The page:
WHAT HAPPENED TO RESPECT AND APPRECIATION, PART SIX
This is the sixth and final blog in a series addressing the topic, What Happened to Respect and Appreciation. These blogs correspond to six foster parent training classes that I am facilitating at San Bernardino Valley College on Tuesday and Friday mornings from 9 a. m. to Noon, starting January 11 and ending January 28, 2011. Next Tuesday begins a new series entitled Healing From Sexual Abuse. If you live nearby and want to attend the classes, email me. The first blog will be posted on Monday.
Tuesday, January 11, 2011 What happened to Good Ol’ Authority?
Friday, January 14, 2011 What Are Our Needs For Respect and Appreciation About?
Tuesday, January 18 The Relationship Between Foster Parent and Foster Child.
Friday, January 21 Firmly Holding The Child Responsible and Accountable
Tuesday, January 25 So What About Discipline?
Friday, January 28 What Do I Want For Their Children?
PLEASE NOTE. Although the target population, so to speak, are foster parents, the wisdom here is for all of us who are parents and or caregivers of any kind.
In case you missed the previous classes or blogs, check out the following blogs
WHAT DO I WANT FOR THEIR CHILDREN?
BEGIN WITH FAITH
How do you know when someone is genuinely interested in what happens to you in the future? Well, not just the future, but YOUR future. And how can you tell when someone not only wants you to be successful in your future, but believes you will? And then what is it like when you get a sense that someone expects you to fail in your future?
Are there people right now in your life who mirror to you that you will be successful in your future? Have you ever had a friend, a boss, or a relative or spouse who you knew, beyond a shadow of a doubt, totally believes in you? I am assuming you have at least one such person. I hope! These same supportive people never give you a direct or indirect message that you are a screw-up and that someday your screw-ups will catch up with you, or that someday you will screw up and get caught screwing up. These supportive people never tell you that you have no chance in the future. Yes, it is absolutely wonderful, as an adult, to have people in our lives who believe in us and believe in our future.So if such belief is important for us as adults, imagine how important it is for children and teens. As foster (resource) parents, guardians, kinship parents, adoptive parents, I don’t think we have a choice when it comes to having and communicating an absolute faith in the children’s future and their children’s future. It is an absolute must.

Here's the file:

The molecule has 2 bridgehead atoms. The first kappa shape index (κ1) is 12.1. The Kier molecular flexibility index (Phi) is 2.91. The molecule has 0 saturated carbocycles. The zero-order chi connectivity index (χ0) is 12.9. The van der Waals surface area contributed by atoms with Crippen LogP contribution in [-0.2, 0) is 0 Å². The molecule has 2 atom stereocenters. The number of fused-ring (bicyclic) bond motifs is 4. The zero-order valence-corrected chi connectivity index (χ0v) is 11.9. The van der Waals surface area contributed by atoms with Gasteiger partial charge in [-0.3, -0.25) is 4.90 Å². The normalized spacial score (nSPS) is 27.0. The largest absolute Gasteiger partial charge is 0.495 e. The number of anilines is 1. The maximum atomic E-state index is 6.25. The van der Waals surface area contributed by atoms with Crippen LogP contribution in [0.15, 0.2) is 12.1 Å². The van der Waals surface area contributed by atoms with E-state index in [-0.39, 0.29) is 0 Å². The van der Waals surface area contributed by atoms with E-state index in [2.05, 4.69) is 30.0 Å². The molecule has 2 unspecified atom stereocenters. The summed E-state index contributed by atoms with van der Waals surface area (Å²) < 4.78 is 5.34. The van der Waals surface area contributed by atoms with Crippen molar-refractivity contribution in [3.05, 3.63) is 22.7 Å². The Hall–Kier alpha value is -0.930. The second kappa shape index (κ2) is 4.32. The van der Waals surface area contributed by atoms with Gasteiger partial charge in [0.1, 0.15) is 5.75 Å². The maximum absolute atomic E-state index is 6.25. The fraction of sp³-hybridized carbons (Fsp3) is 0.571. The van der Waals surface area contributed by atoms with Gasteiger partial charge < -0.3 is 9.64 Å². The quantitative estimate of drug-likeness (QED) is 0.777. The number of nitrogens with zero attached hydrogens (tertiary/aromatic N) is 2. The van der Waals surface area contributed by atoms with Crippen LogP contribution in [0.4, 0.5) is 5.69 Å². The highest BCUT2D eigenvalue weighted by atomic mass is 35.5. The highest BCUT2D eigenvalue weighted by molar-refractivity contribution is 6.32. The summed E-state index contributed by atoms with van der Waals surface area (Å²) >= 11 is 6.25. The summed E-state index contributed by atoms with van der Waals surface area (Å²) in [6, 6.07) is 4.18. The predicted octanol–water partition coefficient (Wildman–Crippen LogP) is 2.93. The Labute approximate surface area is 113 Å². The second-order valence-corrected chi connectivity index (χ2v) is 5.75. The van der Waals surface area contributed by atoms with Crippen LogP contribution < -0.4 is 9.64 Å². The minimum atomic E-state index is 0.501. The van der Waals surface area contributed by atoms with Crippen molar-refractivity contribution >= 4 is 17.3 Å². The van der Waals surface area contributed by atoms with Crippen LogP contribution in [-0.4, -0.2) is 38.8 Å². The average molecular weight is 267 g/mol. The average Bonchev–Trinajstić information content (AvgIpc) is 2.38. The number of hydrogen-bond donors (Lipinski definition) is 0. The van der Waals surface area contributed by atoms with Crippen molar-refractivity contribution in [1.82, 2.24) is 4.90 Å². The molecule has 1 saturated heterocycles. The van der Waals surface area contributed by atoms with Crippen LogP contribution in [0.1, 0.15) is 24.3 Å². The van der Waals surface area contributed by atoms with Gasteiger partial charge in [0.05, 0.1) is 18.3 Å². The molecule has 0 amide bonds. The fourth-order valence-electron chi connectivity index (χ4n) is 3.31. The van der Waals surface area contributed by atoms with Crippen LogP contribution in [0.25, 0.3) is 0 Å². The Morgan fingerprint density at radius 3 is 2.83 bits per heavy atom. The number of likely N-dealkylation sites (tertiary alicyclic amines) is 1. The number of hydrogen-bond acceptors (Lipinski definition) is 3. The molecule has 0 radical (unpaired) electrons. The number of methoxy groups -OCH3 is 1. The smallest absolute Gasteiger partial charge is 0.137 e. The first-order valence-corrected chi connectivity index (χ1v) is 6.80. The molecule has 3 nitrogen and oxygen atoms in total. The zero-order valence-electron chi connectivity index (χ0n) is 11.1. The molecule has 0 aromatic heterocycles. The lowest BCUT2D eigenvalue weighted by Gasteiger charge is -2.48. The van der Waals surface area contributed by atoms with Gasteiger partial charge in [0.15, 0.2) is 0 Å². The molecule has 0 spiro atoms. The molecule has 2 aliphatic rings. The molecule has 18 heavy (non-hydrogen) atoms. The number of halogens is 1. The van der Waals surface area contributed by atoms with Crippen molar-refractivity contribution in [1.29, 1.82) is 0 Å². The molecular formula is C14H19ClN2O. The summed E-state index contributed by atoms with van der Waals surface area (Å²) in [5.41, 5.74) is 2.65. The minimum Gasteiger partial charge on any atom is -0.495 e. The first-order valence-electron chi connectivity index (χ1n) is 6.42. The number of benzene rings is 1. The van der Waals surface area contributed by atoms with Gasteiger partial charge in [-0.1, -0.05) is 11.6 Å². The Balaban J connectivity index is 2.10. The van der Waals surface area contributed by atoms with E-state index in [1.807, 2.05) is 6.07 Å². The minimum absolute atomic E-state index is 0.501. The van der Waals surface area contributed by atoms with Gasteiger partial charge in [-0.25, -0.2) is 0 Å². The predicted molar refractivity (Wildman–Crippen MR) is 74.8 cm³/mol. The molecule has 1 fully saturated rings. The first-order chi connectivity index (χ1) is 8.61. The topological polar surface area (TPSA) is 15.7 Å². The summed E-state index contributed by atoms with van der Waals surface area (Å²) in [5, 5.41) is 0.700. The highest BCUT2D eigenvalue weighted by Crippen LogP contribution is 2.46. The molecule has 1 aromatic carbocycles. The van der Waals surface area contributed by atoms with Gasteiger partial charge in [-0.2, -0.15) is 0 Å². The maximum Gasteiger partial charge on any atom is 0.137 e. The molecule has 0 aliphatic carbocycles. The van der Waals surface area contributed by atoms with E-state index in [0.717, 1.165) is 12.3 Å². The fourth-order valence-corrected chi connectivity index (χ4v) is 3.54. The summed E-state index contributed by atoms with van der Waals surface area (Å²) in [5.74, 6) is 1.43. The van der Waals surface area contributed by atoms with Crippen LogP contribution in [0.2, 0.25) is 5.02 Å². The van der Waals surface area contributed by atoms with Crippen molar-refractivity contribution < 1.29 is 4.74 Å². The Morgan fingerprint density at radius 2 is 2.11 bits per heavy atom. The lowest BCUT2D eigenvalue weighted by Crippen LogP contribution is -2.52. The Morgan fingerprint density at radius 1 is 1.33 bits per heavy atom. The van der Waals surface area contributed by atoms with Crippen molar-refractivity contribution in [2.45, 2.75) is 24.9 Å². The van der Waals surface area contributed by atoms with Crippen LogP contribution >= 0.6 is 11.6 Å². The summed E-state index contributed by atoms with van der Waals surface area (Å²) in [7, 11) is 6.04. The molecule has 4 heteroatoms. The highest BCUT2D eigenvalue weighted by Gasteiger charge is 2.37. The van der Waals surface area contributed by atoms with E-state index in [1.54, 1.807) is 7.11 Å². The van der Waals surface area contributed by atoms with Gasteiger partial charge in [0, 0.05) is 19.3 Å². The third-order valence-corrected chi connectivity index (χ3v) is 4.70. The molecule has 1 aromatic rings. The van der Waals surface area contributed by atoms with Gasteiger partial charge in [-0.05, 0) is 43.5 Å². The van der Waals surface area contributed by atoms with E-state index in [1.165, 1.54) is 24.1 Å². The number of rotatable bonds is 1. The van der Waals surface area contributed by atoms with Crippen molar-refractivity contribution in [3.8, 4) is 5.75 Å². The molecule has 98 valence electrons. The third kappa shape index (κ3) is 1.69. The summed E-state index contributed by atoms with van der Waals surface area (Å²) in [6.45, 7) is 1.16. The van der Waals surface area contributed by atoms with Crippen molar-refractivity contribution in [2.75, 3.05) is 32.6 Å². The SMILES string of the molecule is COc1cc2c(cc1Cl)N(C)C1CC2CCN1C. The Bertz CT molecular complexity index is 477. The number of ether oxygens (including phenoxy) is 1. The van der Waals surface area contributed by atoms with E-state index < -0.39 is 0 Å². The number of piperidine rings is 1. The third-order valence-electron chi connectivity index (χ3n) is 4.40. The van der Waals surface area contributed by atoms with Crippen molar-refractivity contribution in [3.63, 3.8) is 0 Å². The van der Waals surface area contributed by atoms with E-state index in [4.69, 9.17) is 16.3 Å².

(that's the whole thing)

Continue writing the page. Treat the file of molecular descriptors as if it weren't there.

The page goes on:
It is partially true that we have little or no control whatsoever over their futures, but we must make an act of faith and convey to the children that we know they will do well and be successful in the future and will, in turn, give their very best to their children.
Think about it. It costs you nothing to have and to convey this faith. We are talking more than positive thinking here. We are talking faith. Some of you believe in God. I dare say it is easier to believe in a child being successful in the future than it is in the existence of God, but YES both require FAITH.
If their future is going to be a disaster, you have no control over that, EXCEPT to believe to the contrary. And what is the point of believing the so-called reality–the reality that life will not work out for them or their children?
Our absolute faith that everything will work out for them may be their only chance and their only hope. Think about it. Think about how powerful other people’s belief in you has been or how powerful their lack of belief has been?
IDENTIFY THEIR STRENGTHS
To begin with, identify the strengths of a child. I have been working with children in out-of-home placement since 1967! I have worked with children who simply cannot live at home and have no particular personal or mental health issues. I have worked with children who are quite anti social and street wise. I have even worked with children who have severe developmental disabilities.
All children have their individual and unique strengths. Our job is to identify those strengths.
A few years back, I did assessments for a program here in California, called TBS, Therapeutic Behavioral Services. The program is sponsored by the State Department of Mental Health and was developed because of a law suit brought against the department. This program has very specific mandates, the first of which is to identify the strengths of any prospective recipient of TBS services.